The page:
In July of this year, the EU imposed a record-scale anti-monopoly fine on Google’s violation of the anti-monopoly law, amounting to 4.34 billion euros ($5 billion).
The EU believes that Google has imposed illegal restrictions on Android device manufacturers and mobile network operators since 2011, strengthening its monopoly in the search market. For example, Android devices set Google search as the default search engine, pre-installed a considerable portion of their software, and banned manufacturers from selling mobile devices equipped with competitors based on Android open source code.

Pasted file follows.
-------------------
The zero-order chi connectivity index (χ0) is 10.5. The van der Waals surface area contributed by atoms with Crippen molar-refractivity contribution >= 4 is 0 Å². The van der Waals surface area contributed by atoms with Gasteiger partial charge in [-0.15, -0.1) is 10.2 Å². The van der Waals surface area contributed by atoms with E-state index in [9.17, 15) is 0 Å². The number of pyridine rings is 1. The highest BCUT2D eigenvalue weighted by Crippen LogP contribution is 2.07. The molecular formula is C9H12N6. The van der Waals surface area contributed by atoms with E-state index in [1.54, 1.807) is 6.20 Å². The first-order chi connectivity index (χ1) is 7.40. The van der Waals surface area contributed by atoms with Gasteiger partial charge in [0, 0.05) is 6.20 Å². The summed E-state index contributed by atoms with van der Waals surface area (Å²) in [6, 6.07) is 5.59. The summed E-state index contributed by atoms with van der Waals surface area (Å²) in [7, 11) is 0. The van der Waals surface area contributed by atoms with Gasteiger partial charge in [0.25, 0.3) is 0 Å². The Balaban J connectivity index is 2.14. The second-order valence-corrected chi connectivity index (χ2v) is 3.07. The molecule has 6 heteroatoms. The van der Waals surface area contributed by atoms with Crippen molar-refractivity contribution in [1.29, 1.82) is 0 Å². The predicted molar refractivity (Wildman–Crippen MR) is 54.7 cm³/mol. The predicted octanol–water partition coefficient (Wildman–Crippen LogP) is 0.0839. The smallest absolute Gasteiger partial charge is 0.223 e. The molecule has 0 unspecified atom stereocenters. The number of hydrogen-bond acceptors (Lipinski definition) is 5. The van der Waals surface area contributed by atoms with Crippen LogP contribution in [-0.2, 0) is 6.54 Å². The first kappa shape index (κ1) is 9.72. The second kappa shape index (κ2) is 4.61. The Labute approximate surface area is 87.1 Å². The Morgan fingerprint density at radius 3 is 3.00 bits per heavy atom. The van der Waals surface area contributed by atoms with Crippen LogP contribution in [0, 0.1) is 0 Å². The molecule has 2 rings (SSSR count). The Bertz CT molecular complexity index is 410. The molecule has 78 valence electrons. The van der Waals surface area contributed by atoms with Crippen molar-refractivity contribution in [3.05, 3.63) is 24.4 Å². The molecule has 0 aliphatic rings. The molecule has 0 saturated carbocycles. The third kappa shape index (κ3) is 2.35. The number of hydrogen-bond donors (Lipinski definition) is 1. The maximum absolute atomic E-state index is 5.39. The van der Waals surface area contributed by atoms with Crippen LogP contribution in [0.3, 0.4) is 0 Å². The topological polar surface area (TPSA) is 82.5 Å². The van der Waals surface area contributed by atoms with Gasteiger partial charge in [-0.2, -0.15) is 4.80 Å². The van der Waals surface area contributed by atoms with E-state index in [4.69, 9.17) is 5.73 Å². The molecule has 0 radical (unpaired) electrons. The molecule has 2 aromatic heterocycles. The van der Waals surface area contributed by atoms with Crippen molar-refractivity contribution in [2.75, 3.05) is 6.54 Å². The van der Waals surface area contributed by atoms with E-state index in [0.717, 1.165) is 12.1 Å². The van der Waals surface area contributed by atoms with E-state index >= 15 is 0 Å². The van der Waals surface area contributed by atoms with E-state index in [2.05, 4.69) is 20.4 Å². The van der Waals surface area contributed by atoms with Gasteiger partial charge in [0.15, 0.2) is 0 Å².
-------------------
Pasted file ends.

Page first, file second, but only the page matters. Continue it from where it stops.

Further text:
The EU requires Google to change this behaviour within 90 days, otherwise, its parent company Alphabet will face a fine of up to 5% of the global average daily turnover.
This week, Google appealed the ruling nearly 90 days later. Google said, “We have now filed our appeal of the EC’s Android decision at the General Court of the EU.”
Google mentioned the idea put forward by CEO Sundar Pichai on the day of the EU’s decision in July. The main one is that Android gives customers more choices than to reduce options. This complicated case may take several years to process before the judge makes a ruling.